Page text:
|価格:||￥ 3,213 通常配送無料 詳細|
|OFF:||￥ 27 (1%)|
Among the sides, 18 did not make any charts (tracks 4 to 12, 16 to 20 and 23), although 4 were the uncharted flipsides of hits: Yours Until Tomorrow was the B-side of Dee Dee Warwick's I'm Gonna Make You Love Me (# 13 R&B/# 88 Hot 100 in December 1961/January 1962); the Drifters' Another Night With The Boys backed their mega-hit, Up On The Roof (# 4 R&B/# 5 Hot 100 in late 1962/early 1963 on Atlantic) - which they also wrote but for whatever reason was excluded from this album; I Was There by Lenny Welch which was released on the reverse of Two Different Worlds (# 66 Hot 100 in September 1965 on Kapp); and A Man Without A Dream by The Righteous Brothers b/o On This Side Of Goodbye (# 47 Hot 100 in November 1966 on Verve). Nor do they include what turned out to be their first major hit, The Shirelles' Will You Love Me Tomorrow? After initially being released on Scepter as simply Tomorrow, the subsequent pressings with the title change rose to # 1 Hot 100/# 2 R&B in late 1960/early 1961. Later it would be covered by such divergent artists as The 4 Seasons,. Roberta Flack, Melanie, Donnie Elbert, Dana Valery, and Dave Mason. In fact, hardly any of their earliest hits are provided here and one that is, Tony Orlando's Halfway To Paradise, is the LP version as opposed to the Epic single which reached # 39 Hot 100 in May 1961.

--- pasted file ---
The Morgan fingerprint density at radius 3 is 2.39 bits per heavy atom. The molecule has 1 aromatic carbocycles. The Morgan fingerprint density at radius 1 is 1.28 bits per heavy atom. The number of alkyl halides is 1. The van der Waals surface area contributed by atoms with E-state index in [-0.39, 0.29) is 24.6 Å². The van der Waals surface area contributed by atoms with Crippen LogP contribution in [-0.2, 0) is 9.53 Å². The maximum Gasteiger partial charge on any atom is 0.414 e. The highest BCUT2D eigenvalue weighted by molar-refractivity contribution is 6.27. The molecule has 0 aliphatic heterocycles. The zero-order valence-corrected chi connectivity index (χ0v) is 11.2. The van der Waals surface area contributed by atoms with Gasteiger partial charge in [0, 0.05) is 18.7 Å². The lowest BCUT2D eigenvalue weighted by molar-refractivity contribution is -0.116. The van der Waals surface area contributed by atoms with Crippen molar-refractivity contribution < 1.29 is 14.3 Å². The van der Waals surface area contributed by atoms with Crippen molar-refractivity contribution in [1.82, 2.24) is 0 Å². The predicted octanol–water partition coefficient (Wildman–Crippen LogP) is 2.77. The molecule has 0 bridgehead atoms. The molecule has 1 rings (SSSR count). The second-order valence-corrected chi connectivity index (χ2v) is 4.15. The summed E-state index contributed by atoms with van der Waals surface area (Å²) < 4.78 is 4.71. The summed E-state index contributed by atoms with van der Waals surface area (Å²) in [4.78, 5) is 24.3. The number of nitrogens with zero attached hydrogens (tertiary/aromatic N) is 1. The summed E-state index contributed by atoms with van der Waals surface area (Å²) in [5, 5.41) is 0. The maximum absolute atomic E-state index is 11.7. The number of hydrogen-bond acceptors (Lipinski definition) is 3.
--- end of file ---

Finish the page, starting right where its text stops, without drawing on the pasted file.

It then jumps to 1964 to include these hits from that memorable year which kicked off the British Invasion: I Can't Hear You by Betty Everett (# 66 Hot 100 in July); He's In Town by The Tokens (# 43 Hot 100 in August); Let Me Get Close To You by Skeeter Davis (# 45 Country and # 106 Hot 100 Bubble Under in October); and I Just Can't Say Goodbye by Bobby Rydell (# 94 Hot 100 in December). Skipping over 1965, they then include, from 1966, Ben E. King's So Much Love (# 96 Hot 100 in May) and Don't Bring Me Down by The Animals (# 12 Hot 100 in June). The last hit included here is the now-classic (You Make Me Feel Like) A Natural Woman by the great Aretha Franklin (# 2 R&B/# 6 Hot 100 in November 1967).
Of course, since this isn't presented as a collection of their "greatest hits" I can't be my usual critical self in that regard. It is, in fact, a superb compilation of their various writing styles from 1961 to 1967, replete with informative liner notes as only Ace can do them, and excellent sound quality. However, in the event you are not all that familiar with the Goffin-King library, some of the other hits they wrote as a team are also shown in the Comments. Small wonder they were inducted into the Rock & Roll Hall Of Fame in 1990.